Home » Daniel Houghton, Author and Former CEO of Lonely Planet

Daniel Houghton, Author and Former CEO of Lonely Planet

by Keith langston

Travel opens your mind, even if you're not an open-minded person before you go. You start to understand other people, you see what their life is like, and when you go back home, you see things differently.

Keith Langston

Daniel Houghton became the CEO of the popular travel publishing company, Lonely Planet, at just 24. The company wasn’t adapting to modern times and its future looked bleak. They needed someone young, someone who knew how to transition Loney Planet into the digital age, and someone who understood both media and technology. That’s when Houghton was tapped to lead the company. Under his leadership, the company modernized and developed a new generation of readers, and now has over 16.2 million followers on social media. Recently, Houghton stepped down as CEO and wrote the book Wherever You Go, which has just been released. I had the chance to sit down with him and ask about his time at Lonely Planet, his new book, and his future.

You became the CEO of Lonely Planet, one of the largest travel companies in the world, at just 24 years old. What was that like?

Well… the company didn’t exactly come with its own guidebook (laughs).  It was really rough in the beginning. I come from a media background, but I had never had such responsibility before. It’s a huge company, but luckily, they have such a great team and it really became a group effort. But yeah.. there was a very steep learning curve for sure.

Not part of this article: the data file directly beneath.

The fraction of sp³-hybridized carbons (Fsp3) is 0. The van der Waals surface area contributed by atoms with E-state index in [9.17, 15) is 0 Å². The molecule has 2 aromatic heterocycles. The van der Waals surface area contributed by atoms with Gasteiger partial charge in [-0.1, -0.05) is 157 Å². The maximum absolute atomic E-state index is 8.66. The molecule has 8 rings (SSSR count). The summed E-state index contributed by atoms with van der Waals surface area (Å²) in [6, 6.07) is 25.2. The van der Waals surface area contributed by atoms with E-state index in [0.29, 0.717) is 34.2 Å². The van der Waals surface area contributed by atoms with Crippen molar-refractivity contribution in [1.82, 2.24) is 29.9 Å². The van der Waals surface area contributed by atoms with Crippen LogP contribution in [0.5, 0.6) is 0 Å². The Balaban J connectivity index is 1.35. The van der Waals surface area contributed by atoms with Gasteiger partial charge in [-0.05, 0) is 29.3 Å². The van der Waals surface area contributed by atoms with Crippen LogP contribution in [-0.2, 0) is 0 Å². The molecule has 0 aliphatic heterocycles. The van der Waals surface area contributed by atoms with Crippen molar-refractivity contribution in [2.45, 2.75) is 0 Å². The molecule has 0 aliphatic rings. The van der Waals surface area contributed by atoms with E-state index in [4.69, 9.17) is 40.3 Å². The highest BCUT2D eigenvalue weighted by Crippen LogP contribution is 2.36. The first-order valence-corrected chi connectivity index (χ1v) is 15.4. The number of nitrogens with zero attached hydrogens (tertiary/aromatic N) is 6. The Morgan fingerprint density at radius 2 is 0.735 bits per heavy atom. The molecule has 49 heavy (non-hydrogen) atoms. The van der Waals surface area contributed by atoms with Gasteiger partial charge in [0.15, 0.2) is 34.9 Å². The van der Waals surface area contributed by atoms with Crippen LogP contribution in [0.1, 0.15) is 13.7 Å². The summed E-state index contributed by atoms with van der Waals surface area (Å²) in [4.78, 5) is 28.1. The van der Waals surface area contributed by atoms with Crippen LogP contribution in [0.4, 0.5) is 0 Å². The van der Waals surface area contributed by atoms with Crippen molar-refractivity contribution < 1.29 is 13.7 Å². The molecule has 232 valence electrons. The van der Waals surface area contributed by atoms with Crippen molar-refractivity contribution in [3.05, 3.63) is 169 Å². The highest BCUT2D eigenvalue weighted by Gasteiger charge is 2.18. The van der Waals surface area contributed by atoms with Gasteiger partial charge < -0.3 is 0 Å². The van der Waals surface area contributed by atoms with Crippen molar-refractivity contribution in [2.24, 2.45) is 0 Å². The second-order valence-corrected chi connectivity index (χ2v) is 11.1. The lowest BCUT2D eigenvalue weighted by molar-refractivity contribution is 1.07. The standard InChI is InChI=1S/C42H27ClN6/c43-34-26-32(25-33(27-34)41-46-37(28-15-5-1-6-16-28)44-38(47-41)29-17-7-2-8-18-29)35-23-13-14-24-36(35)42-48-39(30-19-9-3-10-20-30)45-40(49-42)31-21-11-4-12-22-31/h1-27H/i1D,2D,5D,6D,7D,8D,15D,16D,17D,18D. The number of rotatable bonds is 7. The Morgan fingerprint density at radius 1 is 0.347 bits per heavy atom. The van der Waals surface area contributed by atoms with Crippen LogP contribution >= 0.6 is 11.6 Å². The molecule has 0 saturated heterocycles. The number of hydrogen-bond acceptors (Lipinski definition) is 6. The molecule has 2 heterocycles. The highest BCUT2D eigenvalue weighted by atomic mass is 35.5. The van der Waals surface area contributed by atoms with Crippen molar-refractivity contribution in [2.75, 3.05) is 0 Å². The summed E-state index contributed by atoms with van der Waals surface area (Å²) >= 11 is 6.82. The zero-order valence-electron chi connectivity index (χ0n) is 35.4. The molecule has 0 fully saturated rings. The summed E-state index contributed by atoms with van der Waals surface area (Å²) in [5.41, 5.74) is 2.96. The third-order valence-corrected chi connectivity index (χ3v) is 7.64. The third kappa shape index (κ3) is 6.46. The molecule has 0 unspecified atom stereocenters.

Did you enjoy your time there?

Oh, of course! I mean, it’s such an amazing company, it has a huge dedicated fanbase around the world, and travel is something I’m so passionate about. We hired people who loved the brand and loved travel, not people who were chasing money, and that made the entire company glow with such incredible energy.

You ended up stepping down from Lonely Planet, moved out to a farm in Tennessee and wrote a book. Explain how that happened. 

Running a major company like Lonely Planet takes a lot out of you. It was an intense amount of travel and an intense amount of responsibility. We have a huge team that’s spread out all over the world. I spent about 200-250 days per year on the road, which I absolutely loved and it was amazing, but it also has a way of wearing you out. By the end, after the company had made such growth, I felt that I had left my mark. I had made some really good things happen and it just felt like it was the right time to start a new journey.

And unfortunately, then my dad got really sick, which I talk about in the forward of my book. So, I really wanted to be able to be close to my family. The farm thing came from me always wanting to live on a farm. I love woodworking, I love dogs, I love being outside, really, I just like a lot of old man things I guess! But yeah, with my dad being sick, I wanted some time off. I wanted to be with my family as much as I could. So now we all live in the same area and I can see them as much I want.

How about the book? How did those pieces come together?